An interesting blog by SIA VP of Marketing, Phil Grabfield delves into the role played by branding in the staffing industry. In his article (read it here), Grabfield sheds some light on the ways staffing industry players might improve the effectiveness of their services (and the marketing thereof) by focusing on defining and consistently communicating their brand attributes. His post got us here at the nextSource blog thinking about the role to be played by branding in the marketing of an organization’s workforce management program. Much of what Grabfield offers by way of advice to staffing agencies can be equally applied to client organizations as well.
Grabfield looks at the marketing of staffing agencies through three channels: Clients, Candidates and Employees. We can leverage this structure with a few tweaks and apply it to the process of successfully marketing workforce management.
Grabfield says, “To maintain and deepen relationships with their buy-side clients, staffing firms need to maintain the brand attributes for which they are already known (competitive advantages) while building others that are not owned by anyone else (white space).”
Similarly, to maintain and deepen relationships with their consumers, organizations must work to enhance their public image as “socially responsible” operators. Ask Walmart or McDonalds – two large employers currently struggling to dispel perceptions surrounding their stewardship of labor – if public image relating to labor practices is important to their bottom lines. If your organization has a positive public image and is perceived as a good place to work, that “halo effect” warms public perception and makes candidates inherently interested in any positions you may have to fill. Ask Costco and In-N-Out Burger about how the good will they’ve fostered in the public mind has effected their ability to source top talent.
“How can staffing firms attract more and better candidates? Get to know them. Demonstrate to them that you care about them by taking the time to understand their strengths, personalities, career ambitions and compensation expectations” says Grabfield. This is as true for a workforce management program as it is for a staffing company. With the larger percentages of US workers opting to be “full time” contingents, there is a growing community of workers who have been employed at numerous contract jobs over the years. Like any other professional community, there is communication going on between members. It is too easy for a company to develop a reputation for mistreating or ignoring its non-employee labor force. Conversely, it is not difficult for a company to spend a little time and effort focusing on taking a noted interest in the needs and expectations of its contract/contingent workforce. A little effort goes a long way and can help your organization become known as “a good place to be a contractor”. This reputation can help source top talent among the growing pool of the “permanent contractor” set.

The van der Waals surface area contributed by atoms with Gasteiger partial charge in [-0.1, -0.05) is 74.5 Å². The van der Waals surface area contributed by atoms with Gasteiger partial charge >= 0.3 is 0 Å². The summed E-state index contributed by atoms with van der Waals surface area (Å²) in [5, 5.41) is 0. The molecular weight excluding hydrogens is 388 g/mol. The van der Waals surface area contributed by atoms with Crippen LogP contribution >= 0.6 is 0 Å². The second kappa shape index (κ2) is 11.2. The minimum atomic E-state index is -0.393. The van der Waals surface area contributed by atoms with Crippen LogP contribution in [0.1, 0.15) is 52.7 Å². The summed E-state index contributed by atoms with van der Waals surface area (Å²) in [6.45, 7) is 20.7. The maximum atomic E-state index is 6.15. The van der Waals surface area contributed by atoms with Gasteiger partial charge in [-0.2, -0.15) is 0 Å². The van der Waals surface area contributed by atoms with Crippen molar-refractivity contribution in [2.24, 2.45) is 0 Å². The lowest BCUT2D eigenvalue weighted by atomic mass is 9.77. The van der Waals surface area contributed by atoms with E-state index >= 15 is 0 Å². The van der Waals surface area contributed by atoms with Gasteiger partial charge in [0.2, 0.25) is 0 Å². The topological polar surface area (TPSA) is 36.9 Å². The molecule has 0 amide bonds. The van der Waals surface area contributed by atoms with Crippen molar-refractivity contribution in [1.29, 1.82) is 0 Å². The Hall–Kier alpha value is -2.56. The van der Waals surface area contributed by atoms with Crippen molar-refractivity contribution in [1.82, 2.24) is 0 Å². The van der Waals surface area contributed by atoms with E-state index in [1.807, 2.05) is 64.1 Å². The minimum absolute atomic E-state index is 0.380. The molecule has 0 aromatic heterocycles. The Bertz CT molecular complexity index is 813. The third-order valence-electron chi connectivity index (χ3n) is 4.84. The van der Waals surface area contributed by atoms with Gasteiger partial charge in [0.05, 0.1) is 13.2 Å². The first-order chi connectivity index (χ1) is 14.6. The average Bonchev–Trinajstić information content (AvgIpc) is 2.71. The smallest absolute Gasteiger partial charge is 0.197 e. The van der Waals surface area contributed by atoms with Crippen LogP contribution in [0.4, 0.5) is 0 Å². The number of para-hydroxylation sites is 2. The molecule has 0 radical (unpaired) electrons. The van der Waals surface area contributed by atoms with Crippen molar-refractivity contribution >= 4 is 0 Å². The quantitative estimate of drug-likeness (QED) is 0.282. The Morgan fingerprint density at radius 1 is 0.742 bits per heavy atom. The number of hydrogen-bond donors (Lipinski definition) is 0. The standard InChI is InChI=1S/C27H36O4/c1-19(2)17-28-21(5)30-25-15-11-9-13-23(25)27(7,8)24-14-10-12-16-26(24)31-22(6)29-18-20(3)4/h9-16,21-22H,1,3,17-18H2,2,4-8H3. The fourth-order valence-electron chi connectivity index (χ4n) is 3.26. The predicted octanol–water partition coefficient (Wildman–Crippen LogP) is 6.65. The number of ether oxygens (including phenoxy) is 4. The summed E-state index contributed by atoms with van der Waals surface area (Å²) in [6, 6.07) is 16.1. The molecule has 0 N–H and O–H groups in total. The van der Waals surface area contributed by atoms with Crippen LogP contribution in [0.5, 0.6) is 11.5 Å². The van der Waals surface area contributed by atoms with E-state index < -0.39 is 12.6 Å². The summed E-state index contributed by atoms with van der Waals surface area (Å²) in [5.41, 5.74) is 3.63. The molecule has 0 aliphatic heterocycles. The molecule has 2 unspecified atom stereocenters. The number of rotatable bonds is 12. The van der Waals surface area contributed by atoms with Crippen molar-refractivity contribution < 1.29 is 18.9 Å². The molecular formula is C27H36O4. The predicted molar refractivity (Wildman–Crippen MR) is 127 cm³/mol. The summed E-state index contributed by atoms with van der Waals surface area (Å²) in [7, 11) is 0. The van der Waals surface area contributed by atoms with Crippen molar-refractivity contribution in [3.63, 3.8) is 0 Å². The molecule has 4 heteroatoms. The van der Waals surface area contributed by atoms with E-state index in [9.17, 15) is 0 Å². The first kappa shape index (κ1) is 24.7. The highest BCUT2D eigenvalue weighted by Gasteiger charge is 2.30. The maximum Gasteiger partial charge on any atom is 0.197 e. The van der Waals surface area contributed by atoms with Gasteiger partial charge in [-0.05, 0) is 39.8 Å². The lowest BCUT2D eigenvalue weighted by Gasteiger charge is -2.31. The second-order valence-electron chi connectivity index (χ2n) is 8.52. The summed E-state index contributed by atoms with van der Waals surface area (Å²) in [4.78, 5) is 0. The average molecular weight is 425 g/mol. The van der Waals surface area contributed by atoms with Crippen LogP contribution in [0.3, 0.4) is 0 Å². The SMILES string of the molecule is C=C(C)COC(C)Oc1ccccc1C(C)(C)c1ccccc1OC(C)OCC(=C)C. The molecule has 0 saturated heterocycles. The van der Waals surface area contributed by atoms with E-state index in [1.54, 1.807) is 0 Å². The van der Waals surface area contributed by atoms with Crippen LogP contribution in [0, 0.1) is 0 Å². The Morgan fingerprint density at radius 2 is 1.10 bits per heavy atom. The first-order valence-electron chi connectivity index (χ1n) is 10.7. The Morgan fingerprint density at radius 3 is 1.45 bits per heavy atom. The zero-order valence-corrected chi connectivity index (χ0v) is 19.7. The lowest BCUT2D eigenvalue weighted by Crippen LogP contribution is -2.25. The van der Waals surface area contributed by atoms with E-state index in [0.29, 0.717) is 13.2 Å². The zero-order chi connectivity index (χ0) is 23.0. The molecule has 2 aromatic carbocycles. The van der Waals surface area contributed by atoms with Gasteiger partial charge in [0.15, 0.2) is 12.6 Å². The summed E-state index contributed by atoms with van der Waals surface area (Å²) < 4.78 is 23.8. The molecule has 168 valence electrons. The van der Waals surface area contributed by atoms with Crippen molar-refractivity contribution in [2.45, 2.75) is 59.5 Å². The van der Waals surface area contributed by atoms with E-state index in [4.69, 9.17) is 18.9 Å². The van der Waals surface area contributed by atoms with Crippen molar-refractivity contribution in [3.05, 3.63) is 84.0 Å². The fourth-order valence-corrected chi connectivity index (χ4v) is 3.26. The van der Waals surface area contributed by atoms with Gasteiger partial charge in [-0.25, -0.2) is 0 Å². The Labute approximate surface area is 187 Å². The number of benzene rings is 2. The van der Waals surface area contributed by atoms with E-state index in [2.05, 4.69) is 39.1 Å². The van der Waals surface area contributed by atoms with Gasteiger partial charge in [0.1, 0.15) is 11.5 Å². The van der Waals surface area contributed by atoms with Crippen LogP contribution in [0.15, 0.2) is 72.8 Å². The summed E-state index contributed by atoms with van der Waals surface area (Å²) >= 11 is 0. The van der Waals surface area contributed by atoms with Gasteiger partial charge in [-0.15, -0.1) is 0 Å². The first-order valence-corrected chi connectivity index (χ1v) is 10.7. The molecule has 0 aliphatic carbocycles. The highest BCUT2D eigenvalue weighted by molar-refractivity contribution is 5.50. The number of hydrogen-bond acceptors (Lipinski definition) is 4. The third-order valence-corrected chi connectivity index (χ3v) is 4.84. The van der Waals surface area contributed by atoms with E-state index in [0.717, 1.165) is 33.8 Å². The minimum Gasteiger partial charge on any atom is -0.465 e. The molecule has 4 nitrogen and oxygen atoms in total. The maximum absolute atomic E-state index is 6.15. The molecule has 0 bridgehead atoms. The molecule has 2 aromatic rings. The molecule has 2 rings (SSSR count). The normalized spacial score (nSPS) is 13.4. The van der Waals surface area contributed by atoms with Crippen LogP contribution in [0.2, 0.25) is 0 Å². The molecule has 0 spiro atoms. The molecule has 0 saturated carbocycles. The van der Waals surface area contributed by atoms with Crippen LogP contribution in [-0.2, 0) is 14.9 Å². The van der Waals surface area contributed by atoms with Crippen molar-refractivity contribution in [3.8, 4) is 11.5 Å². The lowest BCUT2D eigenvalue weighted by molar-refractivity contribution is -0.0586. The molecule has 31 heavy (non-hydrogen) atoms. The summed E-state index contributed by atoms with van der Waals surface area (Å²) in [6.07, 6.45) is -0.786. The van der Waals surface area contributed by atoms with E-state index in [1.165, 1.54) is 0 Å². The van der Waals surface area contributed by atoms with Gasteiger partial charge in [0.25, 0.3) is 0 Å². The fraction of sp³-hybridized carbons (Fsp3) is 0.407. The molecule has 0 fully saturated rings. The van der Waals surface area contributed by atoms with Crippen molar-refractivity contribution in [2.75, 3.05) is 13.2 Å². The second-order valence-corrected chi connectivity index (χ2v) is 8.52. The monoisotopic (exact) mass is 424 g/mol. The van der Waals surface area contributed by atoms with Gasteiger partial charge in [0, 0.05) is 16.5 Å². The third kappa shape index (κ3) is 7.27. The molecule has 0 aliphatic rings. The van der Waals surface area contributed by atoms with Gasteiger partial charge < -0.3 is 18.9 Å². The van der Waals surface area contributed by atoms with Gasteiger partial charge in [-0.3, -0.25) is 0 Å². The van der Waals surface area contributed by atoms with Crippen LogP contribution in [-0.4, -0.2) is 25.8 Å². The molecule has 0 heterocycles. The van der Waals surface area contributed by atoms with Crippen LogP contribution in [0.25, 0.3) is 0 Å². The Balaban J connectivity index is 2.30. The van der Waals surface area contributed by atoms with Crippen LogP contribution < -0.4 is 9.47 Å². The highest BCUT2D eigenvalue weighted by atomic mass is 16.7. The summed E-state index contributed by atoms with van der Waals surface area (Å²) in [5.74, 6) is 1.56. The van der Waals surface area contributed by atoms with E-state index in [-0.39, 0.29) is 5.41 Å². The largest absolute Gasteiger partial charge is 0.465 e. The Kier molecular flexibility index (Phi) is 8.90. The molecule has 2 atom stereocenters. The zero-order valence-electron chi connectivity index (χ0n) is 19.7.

Grabfield points out that, “An employment brand enables staffing firms to attract high-quality employees. The value proposition of any employment brand is a combination of career development opportunities, compensation, work-life balance and other factors.” The same is absolutely true of the employment brand of any organization’s workforce management program. Similar considerations that apply to public perception as discussed above apply in this area as well. The value proposition of contract/contingent positions at your organization must be communicated through both actions and publicity.